• NC502MP is slightly worse at 47 uV un-wtd.
  • Not compact
ICEpower 1200AS1, ICEpower 1200AS2 (Amplifier Modules)- 25 uVrms A-wtd
  • Not compact
ICEpower 2000AS1 HV, ICEpower 2000AS2 HV- 38 uVrms A-wtd
  • Not compact
Neurochrome Modulus-286 (DIY Power Amp)- 28.5 uVrms un-wtd, 23.0 uVrms A-wtd (High gain). 22.0 uVrms un-wtd, 17.0 uVrms A-wtd (Low gain)
  • Has sort of low gain mode (20 dB Low gain, 26 dB High gain) with resistor swap during assembly.
  • Compact
Neurochrome Modulus-686 (DIY Power Amp)- 25.0 uVrms un-wtd, 20.0 uVrms A-wtd (High gain). 20.0 uVrms un-wtd, 16.0 uVrms A-wtd (Low gain)
  • Has sort of low gain mode (20 dB Low gain, 26 dB High gain) with resistor swap during assembly.
  • Not compact
Neurochrome LM3886 Done Right (DIY Power Amp)- 29 uVrms A-wtd, 38 uVrms un-wtd
  • Compact
Schiit Aegir (Power Amp)- 31.8 uVrms A-wtd
  • No volume control
  • Not compact
Yamaha A-S2200, A-S3200 (Integrated Amplifiers)- 33 uVrms A-wtd
  • Totally different price category and market. If you are considering one of these you most likely do not need this list.
Yamaha A-S301, A-S501, A-S701, A-S801 (Integrated Amplifiers/Stereo Receivers)- 40 uVrms A-wtd
  • The only members of this list that function as Stereo Receivers. Some of the only modern devices with a bunch of varied inputs AND subwoofer out AND tone controls AND acceptable noise floor. Very safe bet if reliability is a concern.
  • Most specs assume CD input with PURE DIRECT or CD DIRECT AMP mode and SNR loss with tone controls on is not documented. DAC performance is unknown.
  • Not compact

Notes:
Most of this information is available elsewhere on this forum albeit scattered. I'm mainly compiling all of this for my own research and to keep the discussion alive. Credit to this thread for inspiration and particularly @staticV3 for listing a bunch of these already.

All of the info comes direct from manufacturers, whatever number is specified as maximum residual noise. Computed values assume SNR is relative to the highest stated total output.

There are many additional parameters that I find useful (multiple inputs, balanced architecture, amplifier class, idle power consumption etc.) but I'd rather not make this too encyclopedic. Purposely omitted are:
  • Distortion and power specs as I don't think they are relevant for most of the entries on this list.
  • Price as it is variable but suffice it to say only a handful of these devices are "affordable".
  • SNR spec as it is in relation to total power. Generally any device with meaningful output needs >110 dB SNR w.r.t peak output to have a low noise floor. High output devices likely need >120 dB SNR. Add another 10 dB to these requirements if you want noise inaudibility. This is also all relative to speaker sensitivity and listening distance.

Compact vs. Not compact is roughly equivalent to "is it smaller than a textbook?". This has nothing to do with topological spaces. It is important to me that a desktop amplifier actually fits on a desk.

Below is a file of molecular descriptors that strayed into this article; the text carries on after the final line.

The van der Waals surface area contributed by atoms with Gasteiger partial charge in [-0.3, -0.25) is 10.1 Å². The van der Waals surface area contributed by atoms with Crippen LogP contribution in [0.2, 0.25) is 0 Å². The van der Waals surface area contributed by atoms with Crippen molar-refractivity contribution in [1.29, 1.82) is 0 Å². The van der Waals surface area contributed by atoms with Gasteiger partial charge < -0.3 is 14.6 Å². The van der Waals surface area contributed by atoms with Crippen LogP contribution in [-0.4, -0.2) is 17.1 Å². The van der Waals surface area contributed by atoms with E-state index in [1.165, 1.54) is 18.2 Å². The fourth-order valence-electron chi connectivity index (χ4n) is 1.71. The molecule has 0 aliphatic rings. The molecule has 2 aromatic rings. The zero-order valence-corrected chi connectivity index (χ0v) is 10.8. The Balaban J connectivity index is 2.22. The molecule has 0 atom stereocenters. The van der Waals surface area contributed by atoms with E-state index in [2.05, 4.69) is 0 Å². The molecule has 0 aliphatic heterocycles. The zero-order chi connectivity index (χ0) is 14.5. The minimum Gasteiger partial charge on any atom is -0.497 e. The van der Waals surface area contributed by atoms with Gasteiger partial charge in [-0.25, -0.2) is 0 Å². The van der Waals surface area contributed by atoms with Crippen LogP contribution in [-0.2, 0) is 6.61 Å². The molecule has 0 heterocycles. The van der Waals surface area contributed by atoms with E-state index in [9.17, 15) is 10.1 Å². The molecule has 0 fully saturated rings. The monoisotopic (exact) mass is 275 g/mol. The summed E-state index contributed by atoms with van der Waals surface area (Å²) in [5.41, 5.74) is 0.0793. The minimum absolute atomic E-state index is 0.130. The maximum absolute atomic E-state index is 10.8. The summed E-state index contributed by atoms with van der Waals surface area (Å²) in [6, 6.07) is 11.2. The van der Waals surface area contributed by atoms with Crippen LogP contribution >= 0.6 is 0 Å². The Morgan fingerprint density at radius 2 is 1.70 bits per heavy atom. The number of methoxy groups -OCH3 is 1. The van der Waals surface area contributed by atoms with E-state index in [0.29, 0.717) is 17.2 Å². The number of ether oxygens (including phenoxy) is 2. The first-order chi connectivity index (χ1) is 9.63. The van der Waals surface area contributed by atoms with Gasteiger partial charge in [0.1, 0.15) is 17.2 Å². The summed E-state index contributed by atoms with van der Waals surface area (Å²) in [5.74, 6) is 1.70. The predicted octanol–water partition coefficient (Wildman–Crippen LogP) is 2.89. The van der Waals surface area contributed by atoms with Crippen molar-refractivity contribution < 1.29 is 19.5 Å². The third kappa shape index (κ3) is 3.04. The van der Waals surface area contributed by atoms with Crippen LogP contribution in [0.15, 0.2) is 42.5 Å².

Some of the DIY Hypex and Purifi amps could theoretically be made compact as monoblocks or with separate power supplies but I went with common implementations e.g. VTV to determine that they are all not compact. All of the units listed as "Amplifier Module" either require significant assembly or are only available from assemblers such as VTV, Buckeye, Nord etc. Most are designed as pure power amps with no integrated volume control. Actual performance depends on implementation and, in general, noise levels will be higher than listed here but still acceptable.

I omitted from this list anything that would be classified as vintage or long discontinued. Devices which overwhelmingly failed to make it on the list were 1) Basically every TI, Infineon etc. chip amp (excluding LM-3886), including those that power most desktop amps that are popular on this forum. Some of the ICs are theoretically capable of good noise performance but good implementations are few and far between and 2) Basically every AVR, although I did not search too thoroughly.
 
Last edited:
Benchmark AHB2 (Integrated Amp)- 7.1 uVrms A-wtd
  • Has low gain mode (9.2 dB Low Gain, 17.0 dB Mid Gain, 23 dB High Gain)
  • Not compact
It is a power amp, not an integrated amp.
By my scales, it is quite compact.
 
It is a power amp, not an integrated amp.
Fixed.
By my scales, it is quite compact.
I wish I had one on my desk to compare. Going just by published dimensions, it's about textbook sized and surprisingly tall. Accounting for clearance for cooling and whatnot it seems like it would require a dedicated place not just stuck under a computer monitor or in a mini components stand. The rackmount option is right out, of course.
 
Going just by published dimensions, it's about textbook sized and surprisingly tall.

It's tiny for a 'power' amplifier.